To get the flowing routes just right, the hedge-trimming plank was placed over the water in the proposed bridge's position. Then I totally re-routed the Willow Tree Path. It now has a fork in it - one branch leads to the bridge, the other will push through to the seats on the lawn.
- NGP Busy in the Garden :
- Ha! A picture tribute both to NGP and to the hedge-trimming plank which is currently laid across the water.
NGP is an amazing bloke. It will be no trouble to build the bridge, and he thinks I'm 'easily pleased'. Wow! My ideas for sheds and over-water gazebos have obviously alarmed him, so that any less complicated construction seems like chicken-feed.
And his waterwheel is rotating again. When I took my hens some wheat for dinner I gave it a nonchalant poke. Five minutes later it was still happily sloshing round and round. It's sentient, I reckon, and likes to tease older-lady gardeners.
A Great Mothers Day
What a great day! My ginger gardening cats played in the dirt, the sun shone, and nothing of me got too sore. My (adult) children have just rung me up - yippee! The garden now looks so much better, the path has a purpose, and I'm getting a new bridge. I promise to visit the Willow Tree Garden every day.
Monday 12th May
Brr... Slightly too cold this early morning for gardening. Good morning to the Moosey animals - Percy, purring on my lap, facing the door just in case anything scary arrives. Rusty the dog, scratching rudely at another door - he wants outside desperately, to check the remains in the cats' food bowls. Stumpy the old deaf grey cat, howling fortissimo.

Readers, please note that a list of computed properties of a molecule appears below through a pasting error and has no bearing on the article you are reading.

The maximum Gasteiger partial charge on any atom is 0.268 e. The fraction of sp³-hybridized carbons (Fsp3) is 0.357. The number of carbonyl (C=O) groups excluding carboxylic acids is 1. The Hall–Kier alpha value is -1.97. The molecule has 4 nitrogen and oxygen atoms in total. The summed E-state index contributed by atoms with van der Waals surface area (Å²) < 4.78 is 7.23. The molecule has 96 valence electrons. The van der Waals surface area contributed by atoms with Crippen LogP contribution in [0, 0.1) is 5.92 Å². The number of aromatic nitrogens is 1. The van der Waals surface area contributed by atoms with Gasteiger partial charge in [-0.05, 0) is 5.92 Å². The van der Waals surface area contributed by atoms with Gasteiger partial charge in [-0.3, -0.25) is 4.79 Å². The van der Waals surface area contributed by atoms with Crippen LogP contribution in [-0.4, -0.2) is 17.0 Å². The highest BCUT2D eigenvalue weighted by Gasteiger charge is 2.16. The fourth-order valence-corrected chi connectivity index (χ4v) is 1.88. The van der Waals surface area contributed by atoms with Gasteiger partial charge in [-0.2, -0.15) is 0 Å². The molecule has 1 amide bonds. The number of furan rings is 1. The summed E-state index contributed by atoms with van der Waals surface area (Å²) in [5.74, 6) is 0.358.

Sorry, Percy, but you have to move - I'm off gymming and swimming. Brilliant gardeners who achieve amazing things in one weekend need to keep in shape! When I get home - who knows? I could get some more river stones for the new Willow Tree Garden path. It would be nice to have the path finished, ready for the new bridge.
I did take my dog to the river - what a peaceful place, the perfect playground for dogs. But for lone women it's a little isolated. I never completely relax, and am always on the listen-out for any other cars - a sad but wise woman-thing.
My Dog Loves the River
Three hours of good, gentle gardening. I've pushed the path through underneath the willow stump and out around a blue flowering rhododendron, pulling out handfuls of Iris confusa. There's just a fairly stubborn Aralia to dig out of the way, and then my new network of paths is complete. Rusty the dog has already consumer tested the route. I've collected a large bucketful of younger iris plants - they look beautiful in all seasons except summer, and maybe the new Shrubbery could welcome a small patch.
The Best Bach?
Now I'm inside warming up, listening to Bach's solo violin sonatas. I wonder if these are the best Bach of all? Or maybe the solo 'cello ones are - here I show bias, being a lapsed ex-viola player whose younger fingers have tried bravely to play these. Aargh!
A Fine Gardening Magazine
I've also been reading my gardening magazine (Fine Gardening) and am terribly inspired to buy (another aargh!) just about all the new flower and plant releases pictured therein. I've met some beautiful new dahlia cultivars, some variegated basil, beautiful rugosa rose hybrid strangers, and a geranium called Rosanne which heaps of the writers have on their top five perennials list... Flower envy, I guess. And I've got quite a few weeks - months, actually - to wait...